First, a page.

Technical SEO Best Practices to Implement Now
Although you may know how to search for the best keywords you may not be aware of the technical issues of SEO such as reviewing your sitemap or making it more crawlable. Remember, it’s always the technical aspects that determine whether you succeed or not. It’s, therefore, important to ensure that all your technical issues are found and sorted out before creating and optimizing your content. Regardless of how intimidating your technical SEO may seem, you should know about it.
Technical SEO Practices to Ensure Your SEO is Solid
1. Ensure that Google is indexing your pages
If your website pages are not indexed then you are absolutely missing out on great opportunities. Don’t just rely on Google to find and index your site on its own. Even Google wants you to submit your URL:
Only indexed pages will appear in SERPs. Before you submit your sitemap to get your site indexed, be sure to have just one sitemap. With WordPress, if you use several plugins, they might each generate a sitemap for you like this:
You can identify how many sitemaps you have with WooRank or you can simply check off that you have a sitemap for submission.
You can check if your website is indexed with a simple Google search by using what’s called the site search operator. Simply type "site:[your domain]" and hit enter.
The results that you get will indicate the number of indexed pages and how many pages have not.
For instance, if you get 500 results, it means you have 500 indexed pages. You can then check out these results against the non-indexed web pages.
2. Protect your site from negative SEO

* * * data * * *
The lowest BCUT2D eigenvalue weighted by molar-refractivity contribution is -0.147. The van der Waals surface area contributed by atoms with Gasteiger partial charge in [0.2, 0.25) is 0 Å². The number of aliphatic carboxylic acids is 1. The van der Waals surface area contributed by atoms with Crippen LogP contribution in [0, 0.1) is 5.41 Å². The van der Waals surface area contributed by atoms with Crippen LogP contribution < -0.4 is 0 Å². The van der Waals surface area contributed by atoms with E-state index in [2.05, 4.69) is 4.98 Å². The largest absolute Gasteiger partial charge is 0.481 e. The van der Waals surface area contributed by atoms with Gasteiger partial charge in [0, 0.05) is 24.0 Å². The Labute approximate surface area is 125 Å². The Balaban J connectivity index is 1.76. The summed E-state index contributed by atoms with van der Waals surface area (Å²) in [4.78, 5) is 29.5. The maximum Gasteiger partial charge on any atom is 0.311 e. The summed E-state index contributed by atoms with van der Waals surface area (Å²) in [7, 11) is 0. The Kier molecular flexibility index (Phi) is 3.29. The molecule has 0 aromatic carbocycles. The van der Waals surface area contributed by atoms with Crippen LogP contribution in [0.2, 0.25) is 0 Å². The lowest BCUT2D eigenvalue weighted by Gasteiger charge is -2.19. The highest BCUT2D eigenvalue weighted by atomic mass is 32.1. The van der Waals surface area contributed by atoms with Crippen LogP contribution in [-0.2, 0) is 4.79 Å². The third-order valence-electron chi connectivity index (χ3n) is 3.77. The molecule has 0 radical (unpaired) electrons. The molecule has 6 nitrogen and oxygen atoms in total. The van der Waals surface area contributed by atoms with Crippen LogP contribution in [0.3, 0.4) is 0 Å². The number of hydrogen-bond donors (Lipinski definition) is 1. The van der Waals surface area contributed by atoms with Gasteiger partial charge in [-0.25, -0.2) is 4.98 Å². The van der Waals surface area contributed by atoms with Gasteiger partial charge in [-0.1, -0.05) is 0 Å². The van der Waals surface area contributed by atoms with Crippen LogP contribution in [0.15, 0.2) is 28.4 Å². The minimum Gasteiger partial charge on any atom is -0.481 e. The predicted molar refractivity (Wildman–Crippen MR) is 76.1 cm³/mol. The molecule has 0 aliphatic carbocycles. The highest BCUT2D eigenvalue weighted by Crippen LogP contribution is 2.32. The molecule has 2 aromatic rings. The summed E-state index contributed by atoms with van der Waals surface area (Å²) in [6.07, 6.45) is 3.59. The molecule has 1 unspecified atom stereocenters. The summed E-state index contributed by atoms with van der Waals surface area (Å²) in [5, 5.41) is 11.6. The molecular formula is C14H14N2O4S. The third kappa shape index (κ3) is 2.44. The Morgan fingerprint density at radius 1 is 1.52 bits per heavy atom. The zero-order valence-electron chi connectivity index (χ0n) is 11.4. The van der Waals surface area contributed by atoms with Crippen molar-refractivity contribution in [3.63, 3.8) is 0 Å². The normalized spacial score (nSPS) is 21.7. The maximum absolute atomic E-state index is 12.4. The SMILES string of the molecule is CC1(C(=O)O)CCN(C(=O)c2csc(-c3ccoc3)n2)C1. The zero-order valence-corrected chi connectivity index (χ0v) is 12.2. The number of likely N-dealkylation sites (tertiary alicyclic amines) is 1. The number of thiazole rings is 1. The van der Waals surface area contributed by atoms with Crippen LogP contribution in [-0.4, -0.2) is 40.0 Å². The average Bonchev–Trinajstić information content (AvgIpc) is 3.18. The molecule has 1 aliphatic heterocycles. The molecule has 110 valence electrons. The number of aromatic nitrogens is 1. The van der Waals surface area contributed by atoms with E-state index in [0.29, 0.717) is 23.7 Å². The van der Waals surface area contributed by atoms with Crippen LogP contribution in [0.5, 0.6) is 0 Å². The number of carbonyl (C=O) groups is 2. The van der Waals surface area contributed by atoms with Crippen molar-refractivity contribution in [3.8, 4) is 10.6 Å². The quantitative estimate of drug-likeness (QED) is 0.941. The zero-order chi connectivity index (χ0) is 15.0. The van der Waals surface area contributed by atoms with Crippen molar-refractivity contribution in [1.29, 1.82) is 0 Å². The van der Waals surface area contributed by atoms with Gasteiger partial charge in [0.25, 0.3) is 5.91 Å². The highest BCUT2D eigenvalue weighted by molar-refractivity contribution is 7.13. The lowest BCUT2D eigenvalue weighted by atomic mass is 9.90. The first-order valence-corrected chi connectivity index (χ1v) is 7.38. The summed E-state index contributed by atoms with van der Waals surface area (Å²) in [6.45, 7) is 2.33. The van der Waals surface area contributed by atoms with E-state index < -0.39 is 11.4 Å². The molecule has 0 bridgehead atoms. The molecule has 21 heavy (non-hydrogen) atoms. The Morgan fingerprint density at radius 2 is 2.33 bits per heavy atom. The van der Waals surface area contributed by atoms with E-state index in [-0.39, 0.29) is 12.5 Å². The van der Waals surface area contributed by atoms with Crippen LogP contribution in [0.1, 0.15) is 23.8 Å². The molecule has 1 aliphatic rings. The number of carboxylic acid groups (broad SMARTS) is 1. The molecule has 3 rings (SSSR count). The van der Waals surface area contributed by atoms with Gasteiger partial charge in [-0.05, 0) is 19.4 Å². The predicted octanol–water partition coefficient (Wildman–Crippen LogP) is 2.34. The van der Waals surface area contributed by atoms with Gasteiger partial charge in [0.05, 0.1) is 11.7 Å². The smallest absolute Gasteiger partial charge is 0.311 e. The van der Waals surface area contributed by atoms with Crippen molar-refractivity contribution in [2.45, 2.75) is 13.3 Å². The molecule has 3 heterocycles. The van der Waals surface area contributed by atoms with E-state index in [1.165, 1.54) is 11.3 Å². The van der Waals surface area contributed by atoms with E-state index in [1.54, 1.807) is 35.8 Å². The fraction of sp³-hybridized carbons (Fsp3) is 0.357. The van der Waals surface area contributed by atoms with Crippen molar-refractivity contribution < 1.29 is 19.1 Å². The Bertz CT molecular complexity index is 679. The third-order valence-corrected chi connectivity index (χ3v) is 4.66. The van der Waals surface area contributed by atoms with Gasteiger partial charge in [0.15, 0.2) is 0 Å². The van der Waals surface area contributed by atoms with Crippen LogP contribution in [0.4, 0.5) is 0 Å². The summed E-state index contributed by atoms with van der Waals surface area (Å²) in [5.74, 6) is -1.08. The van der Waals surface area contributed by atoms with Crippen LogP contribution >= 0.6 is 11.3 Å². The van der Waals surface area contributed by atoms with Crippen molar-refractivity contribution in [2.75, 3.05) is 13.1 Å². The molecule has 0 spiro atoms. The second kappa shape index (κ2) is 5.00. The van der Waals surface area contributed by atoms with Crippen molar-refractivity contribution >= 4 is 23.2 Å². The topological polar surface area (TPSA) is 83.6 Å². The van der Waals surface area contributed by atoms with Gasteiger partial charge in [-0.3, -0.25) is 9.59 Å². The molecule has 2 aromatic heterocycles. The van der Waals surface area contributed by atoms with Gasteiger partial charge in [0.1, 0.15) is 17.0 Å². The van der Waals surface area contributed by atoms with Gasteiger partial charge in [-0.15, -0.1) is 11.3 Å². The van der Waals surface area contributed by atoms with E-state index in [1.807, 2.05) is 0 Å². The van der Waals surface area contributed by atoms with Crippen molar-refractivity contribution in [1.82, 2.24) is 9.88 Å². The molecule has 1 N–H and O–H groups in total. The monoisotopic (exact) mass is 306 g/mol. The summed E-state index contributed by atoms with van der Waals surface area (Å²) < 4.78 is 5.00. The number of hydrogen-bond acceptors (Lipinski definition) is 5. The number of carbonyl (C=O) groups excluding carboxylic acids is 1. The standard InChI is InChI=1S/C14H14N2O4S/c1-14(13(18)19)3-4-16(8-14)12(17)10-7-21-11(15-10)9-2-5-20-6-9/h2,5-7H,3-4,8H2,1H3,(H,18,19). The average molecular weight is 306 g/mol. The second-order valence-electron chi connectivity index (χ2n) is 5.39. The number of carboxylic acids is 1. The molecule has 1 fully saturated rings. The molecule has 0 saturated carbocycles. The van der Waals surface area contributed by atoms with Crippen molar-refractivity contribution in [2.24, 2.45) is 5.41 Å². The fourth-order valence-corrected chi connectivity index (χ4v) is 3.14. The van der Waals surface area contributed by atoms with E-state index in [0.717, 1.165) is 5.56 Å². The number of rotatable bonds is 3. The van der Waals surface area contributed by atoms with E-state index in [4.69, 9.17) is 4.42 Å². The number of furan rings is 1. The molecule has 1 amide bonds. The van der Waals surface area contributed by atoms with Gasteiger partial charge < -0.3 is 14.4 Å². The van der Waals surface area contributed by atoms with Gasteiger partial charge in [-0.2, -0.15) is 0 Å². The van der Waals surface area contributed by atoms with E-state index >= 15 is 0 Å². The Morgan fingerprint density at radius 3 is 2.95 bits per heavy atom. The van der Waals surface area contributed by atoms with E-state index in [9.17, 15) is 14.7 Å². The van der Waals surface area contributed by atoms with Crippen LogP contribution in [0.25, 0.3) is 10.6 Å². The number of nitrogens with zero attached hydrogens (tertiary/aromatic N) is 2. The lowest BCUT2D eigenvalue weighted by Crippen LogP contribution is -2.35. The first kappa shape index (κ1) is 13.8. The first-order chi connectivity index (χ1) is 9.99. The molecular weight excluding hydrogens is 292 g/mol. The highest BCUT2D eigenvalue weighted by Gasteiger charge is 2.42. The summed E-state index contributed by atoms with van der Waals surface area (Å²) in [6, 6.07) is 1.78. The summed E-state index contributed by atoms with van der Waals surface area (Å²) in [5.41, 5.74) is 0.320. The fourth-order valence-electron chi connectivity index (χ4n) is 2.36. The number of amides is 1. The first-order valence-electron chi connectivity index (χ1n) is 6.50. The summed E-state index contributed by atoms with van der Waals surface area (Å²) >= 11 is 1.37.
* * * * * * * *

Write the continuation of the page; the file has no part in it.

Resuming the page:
Sometimes your competitors may play dirty and do everything that they can to outrank you. Although your site may not be attacked, it’s important to always be prepared so as to prevent this. Negative SEO not only results in reduced organic search visibility but also lost sales and revenue.
To save your site from this, you need a regular backlink monitoring. If you suddenly see a huge drop or spike in the number of inbound links and you have not been doing anything then you need to investigate what could be wrong.
With the help of some tools, you can check how many backlinks your site has received. Take a look at WooRank’s SEO Review where you can check your site backlink counter side by side with your top 3 competitors:
To be sure that you are not missing on any negative SEO, it’s important to check your backlinks every week.
3. Check your site's crawlability
Before indexing your web pages, they have to be crawled. By using some tools like our Site Crawl, you can check if your website can be crawled by Google. You may also use this tool to prevent some the indexing of some pages (example: if tags or categories create duplicate content)
If your website is not crawlable then Google won’t index it.
4. Optimize your crawl budget
Crawl budget refers to the number of pages on a single domain that search engines can crawl within a given period of time. Check out Google’s explanation of crawl budget here.
Once you are aware of crawl budget, you must optimize your website to make the most of it. Although most people do not know how Google assigns crawl budget to websites, there are two theories that can explain this. First, it’s the number of internal links and second, the number of links from other sites.
Although you can’t grow your backlinks immediately, here are two major ways to optimize your crawl budget
Remove duplicate pages
Every duplicate page crawled is a waste of Google’s crawl budget so. You don’t have to delete duplicate pages, but you can "hide" them from Google. Use canonical tags, NoIndex tags or Google’s URL parameter tool to point crawlers away from duplicate pages.
Prevent indexation of pages that do not have any SEO value.